Lettering involves some repetitive tasks, like placing 160 images across a book's document. I've written a variety of scripts as part of my normal workflow, and posted them online for anyone to use.
I built a font previewing app better tailored to letterers' needs, using vanilla JS and the MyFont API.
This tutorial will cover how set up the environment to start writing scripts to use in InDesign.
A part of the Credit Analytics suite, this widget gives the ability to calculate outcomes from financial models for multiple scenarios at once, as opposed to calculating each company separately. The user inputs various macroeconomic factors, and this widget provides generated model output, industry and country benchmarks, and integration with the LSM model.
The user has the ability to provide an infinite amount of scenarios, compared against a control (left) and weighted average (far right). There are arrows to shift left and right between scenarios, and the dots at the bottom indicate to the user where they are.
All of the Highcharts graphs are synchronized by legend filtering and relative bar heights, and they aren't rendered until they are visible on the page. The first point is accomplished by calculating the relative maximum of all the data points on load, and the second point by rendering indexes 0, 1, and 2, and waiting until the user clicks the right arrow to render graphs at indexes > 3.
This widget was built with ES6 (Babel), LESS, Handlebars. If I had more time I would've build this with CSS Grid instead of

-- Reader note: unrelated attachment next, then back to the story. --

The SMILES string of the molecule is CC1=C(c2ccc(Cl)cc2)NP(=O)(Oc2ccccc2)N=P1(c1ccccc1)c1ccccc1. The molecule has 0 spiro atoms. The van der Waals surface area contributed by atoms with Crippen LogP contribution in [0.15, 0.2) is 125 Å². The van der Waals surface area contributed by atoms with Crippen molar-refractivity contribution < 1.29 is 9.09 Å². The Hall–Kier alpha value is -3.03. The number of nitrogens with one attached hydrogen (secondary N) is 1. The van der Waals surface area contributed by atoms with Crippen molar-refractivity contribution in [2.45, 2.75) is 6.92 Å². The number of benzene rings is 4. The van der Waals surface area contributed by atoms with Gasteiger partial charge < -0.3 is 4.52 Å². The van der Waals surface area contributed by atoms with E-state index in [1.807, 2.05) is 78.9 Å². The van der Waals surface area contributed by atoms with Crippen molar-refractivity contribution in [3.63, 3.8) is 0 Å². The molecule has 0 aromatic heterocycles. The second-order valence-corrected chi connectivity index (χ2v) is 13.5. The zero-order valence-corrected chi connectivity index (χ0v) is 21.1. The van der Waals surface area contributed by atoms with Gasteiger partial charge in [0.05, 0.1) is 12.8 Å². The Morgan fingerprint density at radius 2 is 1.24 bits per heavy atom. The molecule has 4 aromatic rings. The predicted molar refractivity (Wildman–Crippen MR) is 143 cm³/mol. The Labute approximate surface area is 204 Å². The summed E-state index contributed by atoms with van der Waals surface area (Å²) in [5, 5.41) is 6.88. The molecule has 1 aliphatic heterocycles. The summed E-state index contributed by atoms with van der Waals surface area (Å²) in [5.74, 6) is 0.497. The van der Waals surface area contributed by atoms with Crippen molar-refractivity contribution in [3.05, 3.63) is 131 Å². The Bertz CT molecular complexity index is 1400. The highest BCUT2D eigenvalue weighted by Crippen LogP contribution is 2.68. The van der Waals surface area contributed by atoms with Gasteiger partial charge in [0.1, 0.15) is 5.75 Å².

<table>, so that I could add better CSS animations as the user flips horizontally
I wrote a mixin that creates a CSS-based image, given an array of HEX codes, and created some forks to see what I could do with it.
Creating CSS animations is not only good practice -- it's real good fun.
Using the computer vision library OpenCV, we developed a method for reliabily detecting tree-like structures from images using SIFT feature detection and brute force matching.
Detecting positions of trees is difficult primarily because of the complex nature of the backgrounds of these images, so we used several methods to simply the files for data collection.
Manga lettering has very specific editorial and graphic design needs, and many fonts fall flat, so I've started making my own using Illustrator and Font Lab.
The first font, Soapy Hands, was based off of my hand-lettered sound effects in the series Sweat and Soap. I expanded the all-uppercase set to include lowercase, as well as hundreds of extended characters. It was really well recieved, and I'm really proud of it.
My second font, Spicy Noodles, is intended for stylized dialogue, most frequently seen when a character is yelling. The fonts we choose as localization letterers try to match the Japanese font as closely as possible, and there was no good English font to match a particular type of JP font. It needs to match the JP in style most importantly, but there are many editorial needs that comics require that some fonts simply don't have, like curly quotation marks and crossbar-I's.
All of my fonts are available for free. If you have the means, please consider leaving me a donation so I can continue to create high-quality fonts for free.
This is a great example of how difficult it can be to transform complicated business logic into something the user will understand intuitively. I believe that communicating business logic is more effective through thoughtful UXD than it is through blocks of text.